Maybe another big job – advice please

I was pondering that back door threshold and a thought entered my mind. Possibly a crazy one, possibly totally sane. Should I rebuild the kitchen floor from scratch?

I took 7 vinyl floors out of my kitchen and found old (but not original) pine underneath.

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The plan was always to have it sanded. But here’s the deal: my friend Chris told me that the pine floor in his kitchen is holding up poorly, and I have a feeling that mine is a similar material. (My upstairs pine floors are older and I believe harder than what’s in the kitchen.)

I always said dismissively that if the floors don’t hold up well I’ll replace them later. But the low corner of the kitchen floor is about 2 ½ inches lower than the high one. There’s no structural problem here; unlike Portland cement masonry, lime based masonry can settle without losing strength. South Philly used to be a swamp, so this is kind of a common thing around here. And although I can feel the slope, it doesn’t bother me at all. You see the sub-title to my blog. I wanted a quirky old Philadelphia rowhouse, and obliterating all the quirks is not the adventure I wanted.

So why am I considering this now? Because making a raised threshold to cover this awkward gap and bridge the level-to-crooked transition will take some work. Then installing cabinets and appliances on the crooked floor is more work.

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Leveling the floor would raise it to cover that vertical strip of wood under the patio door and the horizontal threshold under it.

Then there’s a structural reason. Apparently someone had to get something big in or out of the kitchen because there was an opening cut through here. The home inspector told me to sister these joists, but I put it on the long list because it doesn’t seem structurally unsound now.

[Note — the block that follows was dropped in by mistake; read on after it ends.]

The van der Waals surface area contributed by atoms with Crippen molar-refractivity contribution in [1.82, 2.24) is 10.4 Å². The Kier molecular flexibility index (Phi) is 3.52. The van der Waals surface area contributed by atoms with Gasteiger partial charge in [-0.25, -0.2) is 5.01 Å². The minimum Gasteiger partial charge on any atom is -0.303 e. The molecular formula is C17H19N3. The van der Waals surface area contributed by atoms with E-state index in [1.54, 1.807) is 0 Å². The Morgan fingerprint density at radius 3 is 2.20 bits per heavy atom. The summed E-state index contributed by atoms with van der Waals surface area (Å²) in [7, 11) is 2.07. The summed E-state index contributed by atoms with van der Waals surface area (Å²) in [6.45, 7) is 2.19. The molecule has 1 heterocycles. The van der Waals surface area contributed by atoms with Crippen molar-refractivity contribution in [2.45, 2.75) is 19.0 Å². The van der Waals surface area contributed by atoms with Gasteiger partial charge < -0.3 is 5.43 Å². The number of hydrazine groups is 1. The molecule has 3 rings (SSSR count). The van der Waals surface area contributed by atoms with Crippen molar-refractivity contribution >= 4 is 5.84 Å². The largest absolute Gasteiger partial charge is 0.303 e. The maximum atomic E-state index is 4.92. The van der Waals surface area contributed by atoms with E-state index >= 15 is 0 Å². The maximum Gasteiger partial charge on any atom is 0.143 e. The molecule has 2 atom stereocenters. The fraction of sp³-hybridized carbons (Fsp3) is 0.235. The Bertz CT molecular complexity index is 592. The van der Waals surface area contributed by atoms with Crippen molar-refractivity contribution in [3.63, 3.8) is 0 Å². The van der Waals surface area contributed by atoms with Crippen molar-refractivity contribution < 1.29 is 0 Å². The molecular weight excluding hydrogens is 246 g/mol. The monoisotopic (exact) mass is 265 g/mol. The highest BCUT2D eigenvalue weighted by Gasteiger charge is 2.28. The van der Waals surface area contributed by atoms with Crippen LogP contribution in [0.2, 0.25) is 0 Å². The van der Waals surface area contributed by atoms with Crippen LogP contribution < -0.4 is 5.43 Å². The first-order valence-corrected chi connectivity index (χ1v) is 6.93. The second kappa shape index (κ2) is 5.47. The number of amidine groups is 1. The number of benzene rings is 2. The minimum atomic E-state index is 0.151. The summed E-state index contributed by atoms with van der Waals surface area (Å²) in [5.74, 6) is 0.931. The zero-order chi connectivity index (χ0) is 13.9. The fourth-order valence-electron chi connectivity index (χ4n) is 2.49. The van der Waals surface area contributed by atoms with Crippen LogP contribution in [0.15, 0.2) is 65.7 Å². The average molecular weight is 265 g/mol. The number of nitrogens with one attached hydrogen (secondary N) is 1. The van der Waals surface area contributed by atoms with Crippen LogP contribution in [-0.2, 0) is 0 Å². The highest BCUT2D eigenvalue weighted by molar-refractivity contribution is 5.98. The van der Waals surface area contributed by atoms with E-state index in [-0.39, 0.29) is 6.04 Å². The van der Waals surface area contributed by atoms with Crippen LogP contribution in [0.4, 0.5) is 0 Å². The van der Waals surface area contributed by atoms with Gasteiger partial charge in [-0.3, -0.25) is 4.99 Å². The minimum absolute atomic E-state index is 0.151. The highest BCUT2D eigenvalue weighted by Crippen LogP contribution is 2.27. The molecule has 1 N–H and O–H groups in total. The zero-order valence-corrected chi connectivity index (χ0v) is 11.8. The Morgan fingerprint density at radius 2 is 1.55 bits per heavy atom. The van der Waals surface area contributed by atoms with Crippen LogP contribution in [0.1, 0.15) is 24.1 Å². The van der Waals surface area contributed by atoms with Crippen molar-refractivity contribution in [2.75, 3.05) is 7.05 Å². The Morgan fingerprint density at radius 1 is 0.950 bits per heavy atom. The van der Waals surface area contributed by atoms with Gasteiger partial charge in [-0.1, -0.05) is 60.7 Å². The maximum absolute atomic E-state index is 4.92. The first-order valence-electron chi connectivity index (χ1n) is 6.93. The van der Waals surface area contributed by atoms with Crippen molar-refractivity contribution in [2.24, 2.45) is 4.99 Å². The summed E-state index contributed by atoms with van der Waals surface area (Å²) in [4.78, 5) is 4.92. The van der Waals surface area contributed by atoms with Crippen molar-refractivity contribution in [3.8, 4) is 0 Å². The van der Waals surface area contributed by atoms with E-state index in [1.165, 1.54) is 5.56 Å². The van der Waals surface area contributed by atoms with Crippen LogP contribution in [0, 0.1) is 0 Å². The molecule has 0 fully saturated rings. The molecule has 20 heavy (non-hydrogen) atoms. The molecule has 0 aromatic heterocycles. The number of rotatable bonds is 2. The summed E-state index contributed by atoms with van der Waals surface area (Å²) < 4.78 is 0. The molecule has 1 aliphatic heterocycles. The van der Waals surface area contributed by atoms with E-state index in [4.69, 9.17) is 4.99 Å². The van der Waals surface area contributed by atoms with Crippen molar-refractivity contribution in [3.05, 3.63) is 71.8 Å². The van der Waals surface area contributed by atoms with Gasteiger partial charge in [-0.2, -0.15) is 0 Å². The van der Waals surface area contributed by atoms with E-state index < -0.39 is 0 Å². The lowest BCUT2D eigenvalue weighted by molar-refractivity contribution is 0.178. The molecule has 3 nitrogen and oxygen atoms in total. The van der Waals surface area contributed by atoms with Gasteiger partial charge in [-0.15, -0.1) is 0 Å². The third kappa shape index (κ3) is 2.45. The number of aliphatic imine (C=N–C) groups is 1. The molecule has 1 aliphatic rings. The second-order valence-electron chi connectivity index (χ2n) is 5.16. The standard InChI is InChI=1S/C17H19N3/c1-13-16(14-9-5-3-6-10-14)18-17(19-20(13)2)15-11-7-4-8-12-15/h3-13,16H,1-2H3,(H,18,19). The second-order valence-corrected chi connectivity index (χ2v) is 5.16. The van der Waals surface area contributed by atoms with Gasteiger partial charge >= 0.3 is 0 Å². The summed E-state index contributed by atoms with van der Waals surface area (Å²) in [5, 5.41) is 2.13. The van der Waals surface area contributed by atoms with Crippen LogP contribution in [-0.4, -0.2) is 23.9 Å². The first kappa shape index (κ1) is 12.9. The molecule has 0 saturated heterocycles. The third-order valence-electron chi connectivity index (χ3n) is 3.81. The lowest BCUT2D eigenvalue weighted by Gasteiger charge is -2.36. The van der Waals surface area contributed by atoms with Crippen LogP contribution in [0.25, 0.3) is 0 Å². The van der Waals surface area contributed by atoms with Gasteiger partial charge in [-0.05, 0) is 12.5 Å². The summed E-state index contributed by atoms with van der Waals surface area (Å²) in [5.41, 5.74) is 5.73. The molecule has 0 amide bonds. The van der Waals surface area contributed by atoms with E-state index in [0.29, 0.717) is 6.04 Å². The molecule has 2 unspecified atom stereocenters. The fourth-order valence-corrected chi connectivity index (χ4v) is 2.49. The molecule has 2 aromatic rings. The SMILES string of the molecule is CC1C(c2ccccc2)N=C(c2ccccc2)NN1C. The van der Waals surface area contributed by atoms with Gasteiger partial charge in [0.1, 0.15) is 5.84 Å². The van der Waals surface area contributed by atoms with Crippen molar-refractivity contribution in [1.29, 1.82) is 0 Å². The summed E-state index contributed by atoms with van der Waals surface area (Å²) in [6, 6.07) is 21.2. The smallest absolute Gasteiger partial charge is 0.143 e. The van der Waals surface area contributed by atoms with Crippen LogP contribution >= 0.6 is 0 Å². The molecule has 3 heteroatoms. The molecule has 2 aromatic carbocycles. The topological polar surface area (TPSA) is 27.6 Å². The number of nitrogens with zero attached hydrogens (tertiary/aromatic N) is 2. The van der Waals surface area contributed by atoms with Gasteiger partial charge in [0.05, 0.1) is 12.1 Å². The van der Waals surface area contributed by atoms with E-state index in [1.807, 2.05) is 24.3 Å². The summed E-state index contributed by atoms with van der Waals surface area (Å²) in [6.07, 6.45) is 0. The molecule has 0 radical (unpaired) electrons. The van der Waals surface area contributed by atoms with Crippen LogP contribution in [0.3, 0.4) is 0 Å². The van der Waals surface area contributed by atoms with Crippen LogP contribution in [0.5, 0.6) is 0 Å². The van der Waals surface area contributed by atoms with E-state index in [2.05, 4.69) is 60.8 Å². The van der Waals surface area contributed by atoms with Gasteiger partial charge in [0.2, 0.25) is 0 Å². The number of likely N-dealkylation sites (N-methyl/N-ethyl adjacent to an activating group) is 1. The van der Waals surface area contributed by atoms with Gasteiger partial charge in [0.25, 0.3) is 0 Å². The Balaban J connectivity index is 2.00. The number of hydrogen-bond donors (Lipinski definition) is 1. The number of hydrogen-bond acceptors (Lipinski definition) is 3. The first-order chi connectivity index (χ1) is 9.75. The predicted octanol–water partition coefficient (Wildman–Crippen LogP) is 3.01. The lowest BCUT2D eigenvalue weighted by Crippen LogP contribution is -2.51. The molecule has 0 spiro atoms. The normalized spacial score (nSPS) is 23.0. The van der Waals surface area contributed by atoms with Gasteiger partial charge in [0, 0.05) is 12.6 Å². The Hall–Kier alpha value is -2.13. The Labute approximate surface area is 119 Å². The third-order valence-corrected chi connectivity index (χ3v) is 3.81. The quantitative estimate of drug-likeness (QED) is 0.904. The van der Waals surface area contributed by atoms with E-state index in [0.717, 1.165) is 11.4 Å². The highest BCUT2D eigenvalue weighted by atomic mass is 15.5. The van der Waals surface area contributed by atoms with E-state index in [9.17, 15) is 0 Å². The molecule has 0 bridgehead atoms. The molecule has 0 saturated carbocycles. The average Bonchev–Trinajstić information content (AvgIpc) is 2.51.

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But if I level the floor, out comes everything. Then I will sister all the joists, and the sisters will go in level and support the new floor. This will be much easier than what we did in the back bedroom. Let’s look at a pro con list though. I kind of shudder at the idea of another project.

Pros

  • No threshold at the back door.
  • Easier to install cabinets and appliances.
  • Slope may bother guests and other occupants.
  • A level floor may be better for resale.
  • Doing more now means less disruption later and an easier job overall.

Cons

  • More work now means more work now.
  • A level floor and plywood subfloor erases some of the house’s weirdness.
  • The Irishman gets to say I told you so.
  • More pressure to commit to a permanent kitchen floor right away.

Now about that last point, some people have urged me to put down ceramic tile. I don’t want anything that hard and cold, so that’s probably not happening. I would consider vinyl or linoleum as long as it’s plain and not printed with the image of something more expensive. The vinyl tiles I had in school would be fine. Or I could run the same oak strip flooring as I have in the living room through the kitchen. Or I could have a small bump between the rooms and use thicker tongue and groove oak, which ironically would be cheaper. And if I can’t decide, the plywood subfloor will be fine for now.

So what do you think I should do?

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22 thoughts on “Maybe another big job – advice please

  1. Barbara H.

    Well, you’ve waited this long so my vote is to do it right and do it now. Better than kicking yourself down the line and having more upheaval and turmoil when you are not as used to it as you are now. I know – it’s hard. But it will be harder later.

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  2. Ross

    You have so little old material left in your home. I think a restored OLD floor would be so much better than anything else, and rich with character and history.

    And old pine is a TON harder than new pine (which is junk).

    Most old kitchens have pine floors. My 1894 big house has original pine flooring which I will be restoring. My carriage house has a 1921 pine kitchen floor which I will be restoring.